Weed Scene Elated as City Appears to Embrace Pot Shop Permits

File photo by Susan Slade Sanchez/L.A. Weekly

In a proposal that was widely panned by pot shops and legalization advocates, the city in June revealed possible regulations for Los Angeles cannabis businesses that would have continued the problematic policy of treating even the most legit enterprises with “limited legal immunity.

Many cannabis folks were up in arms. Voters in March approved Proposition M, which was pitched as an initiative that would finally grant licenses to weed sellers and producers. But the measure ultimately left the fine print up to City Hall. The groups representing collectives in town opposed the limited-immunity approach in proposed regulations forwarded as a way to implement M. This week, City Council president Herb Wesson submitted additions to those regulations that would endorse full licenses for pot businesses.

Wesson requested the changes in a letter to the city’s planning director. The proposed rule changes will be weighed by the Planning Commission in September before heading to the full City Council for its consideration. “After a complete and thorough review of the relevant legal issues, a licensing/permitting system as indicated in Proposition M that provides certainty under the zoning code is the best and only way to proceed toward regulating the commercial cannabis industry,” Wesson wrote.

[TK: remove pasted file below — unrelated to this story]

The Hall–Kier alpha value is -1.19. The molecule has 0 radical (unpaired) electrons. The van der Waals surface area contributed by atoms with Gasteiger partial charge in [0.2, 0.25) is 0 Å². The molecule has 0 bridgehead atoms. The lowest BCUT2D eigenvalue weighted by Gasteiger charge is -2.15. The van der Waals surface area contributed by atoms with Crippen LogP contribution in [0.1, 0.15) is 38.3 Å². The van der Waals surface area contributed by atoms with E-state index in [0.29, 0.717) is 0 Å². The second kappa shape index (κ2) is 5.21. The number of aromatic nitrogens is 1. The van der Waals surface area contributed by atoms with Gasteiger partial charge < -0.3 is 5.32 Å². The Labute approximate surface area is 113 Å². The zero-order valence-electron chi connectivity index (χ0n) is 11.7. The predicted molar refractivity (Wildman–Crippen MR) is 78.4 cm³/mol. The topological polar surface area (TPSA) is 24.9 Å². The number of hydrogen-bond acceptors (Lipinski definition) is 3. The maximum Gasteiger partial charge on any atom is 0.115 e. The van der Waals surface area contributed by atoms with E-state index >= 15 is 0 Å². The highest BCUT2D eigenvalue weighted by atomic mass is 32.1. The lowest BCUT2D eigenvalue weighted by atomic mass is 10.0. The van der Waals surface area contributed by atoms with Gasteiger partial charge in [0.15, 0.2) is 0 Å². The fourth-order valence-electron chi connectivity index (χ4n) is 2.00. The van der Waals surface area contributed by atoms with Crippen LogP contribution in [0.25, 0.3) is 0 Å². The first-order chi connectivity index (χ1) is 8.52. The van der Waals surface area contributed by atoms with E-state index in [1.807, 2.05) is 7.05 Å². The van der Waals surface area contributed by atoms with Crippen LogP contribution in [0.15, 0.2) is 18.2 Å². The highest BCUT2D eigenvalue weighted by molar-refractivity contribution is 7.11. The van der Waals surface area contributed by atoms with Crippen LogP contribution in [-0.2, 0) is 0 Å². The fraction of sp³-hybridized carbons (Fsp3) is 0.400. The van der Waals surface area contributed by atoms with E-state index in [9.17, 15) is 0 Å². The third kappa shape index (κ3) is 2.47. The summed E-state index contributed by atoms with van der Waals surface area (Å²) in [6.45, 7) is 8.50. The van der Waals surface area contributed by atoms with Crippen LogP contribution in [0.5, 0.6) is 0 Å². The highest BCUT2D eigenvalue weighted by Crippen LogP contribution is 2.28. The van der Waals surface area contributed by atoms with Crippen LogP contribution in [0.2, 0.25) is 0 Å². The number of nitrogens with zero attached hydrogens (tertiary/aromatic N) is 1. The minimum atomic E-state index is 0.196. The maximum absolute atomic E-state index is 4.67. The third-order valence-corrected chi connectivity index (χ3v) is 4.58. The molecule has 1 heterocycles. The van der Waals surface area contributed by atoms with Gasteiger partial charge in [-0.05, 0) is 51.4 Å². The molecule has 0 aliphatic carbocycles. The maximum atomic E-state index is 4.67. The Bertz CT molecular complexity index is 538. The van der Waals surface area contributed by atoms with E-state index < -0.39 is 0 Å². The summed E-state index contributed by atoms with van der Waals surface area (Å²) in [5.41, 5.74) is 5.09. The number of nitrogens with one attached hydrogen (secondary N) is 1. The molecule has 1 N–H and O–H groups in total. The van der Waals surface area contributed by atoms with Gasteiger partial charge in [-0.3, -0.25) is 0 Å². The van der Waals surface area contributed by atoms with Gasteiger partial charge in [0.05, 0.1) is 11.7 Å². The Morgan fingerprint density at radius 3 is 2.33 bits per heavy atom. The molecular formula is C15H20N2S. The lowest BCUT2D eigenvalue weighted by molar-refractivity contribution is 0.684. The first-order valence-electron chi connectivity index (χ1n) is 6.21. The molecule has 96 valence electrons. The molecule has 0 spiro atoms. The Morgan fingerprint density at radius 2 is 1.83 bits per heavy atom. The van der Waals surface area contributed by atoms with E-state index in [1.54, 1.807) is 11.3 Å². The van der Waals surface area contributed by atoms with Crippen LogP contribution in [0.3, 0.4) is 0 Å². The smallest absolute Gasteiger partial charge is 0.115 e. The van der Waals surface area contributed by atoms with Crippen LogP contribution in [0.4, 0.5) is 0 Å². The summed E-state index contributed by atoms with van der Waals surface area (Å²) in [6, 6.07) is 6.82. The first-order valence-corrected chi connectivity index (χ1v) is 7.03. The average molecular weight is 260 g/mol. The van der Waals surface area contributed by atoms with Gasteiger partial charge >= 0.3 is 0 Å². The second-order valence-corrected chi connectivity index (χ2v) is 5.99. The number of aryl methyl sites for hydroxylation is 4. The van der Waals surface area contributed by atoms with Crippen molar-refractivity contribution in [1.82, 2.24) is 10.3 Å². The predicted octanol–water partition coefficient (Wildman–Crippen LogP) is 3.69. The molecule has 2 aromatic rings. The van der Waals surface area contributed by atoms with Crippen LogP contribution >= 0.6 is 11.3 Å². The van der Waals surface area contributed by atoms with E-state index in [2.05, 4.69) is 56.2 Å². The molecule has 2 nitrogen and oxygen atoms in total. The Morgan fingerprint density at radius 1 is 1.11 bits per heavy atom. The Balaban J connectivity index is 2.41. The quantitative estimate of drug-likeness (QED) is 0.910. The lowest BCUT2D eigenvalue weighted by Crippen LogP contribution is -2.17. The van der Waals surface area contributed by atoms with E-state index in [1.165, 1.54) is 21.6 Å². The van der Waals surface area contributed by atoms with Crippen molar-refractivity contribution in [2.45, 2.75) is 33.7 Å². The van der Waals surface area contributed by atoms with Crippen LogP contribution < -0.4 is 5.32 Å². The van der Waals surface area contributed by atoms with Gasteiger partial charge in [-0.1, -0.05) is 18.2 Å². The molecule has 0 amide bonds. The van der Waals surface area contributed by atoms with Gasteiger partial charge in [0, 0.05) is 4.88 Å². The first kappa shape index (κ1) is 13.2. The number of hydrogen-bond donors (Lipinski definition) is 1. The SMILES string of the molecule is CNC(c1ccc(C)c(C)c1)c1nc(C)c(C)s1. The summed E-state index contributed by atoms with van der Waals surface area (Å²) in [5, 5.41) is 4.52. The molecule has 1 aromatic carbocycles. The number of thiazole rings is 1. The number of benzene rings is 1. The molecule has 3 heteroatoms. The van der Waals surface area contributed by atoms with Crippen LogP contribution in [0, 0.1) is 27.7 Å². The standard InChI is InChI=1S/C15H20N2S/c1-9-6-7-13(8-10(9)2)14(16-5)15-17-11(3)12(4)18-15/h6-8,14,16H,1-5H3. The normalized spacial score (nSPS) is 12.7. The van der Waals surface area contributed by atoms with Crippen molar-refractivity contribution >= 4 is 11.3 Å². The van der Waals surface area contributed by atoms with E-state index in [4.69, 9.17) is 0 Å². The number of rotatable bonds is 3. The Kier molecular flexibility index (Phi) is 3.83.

“After carefully listening to Angelenos, we have requested adjustments to our draft ordinance that reflect the concerns voiced during the 60-day public comment period,” Wesson said via email. “We will continue to weigh different viewpoints in the coming months to regulate this emerging industry and protect city residents in the best way for Los Angeles.”

Marijuana business groups appeared to be elated.

“The members of UCBA [United Cannabis Business Alliance] are heartened by the thoughtful letter from council president Wesson,” Javier Montes, vice president of the trade association, said via email. “It is clear he has heard from the public at large and understands that a license is essential to a successful launch of the cannabis industry in Los Angeles.”

In a phone interview, leaders of the organization appeared to be confident licensing would become the law of the land for legit cannabis concerns in the city. “It’s a clear step forward,” Montes says.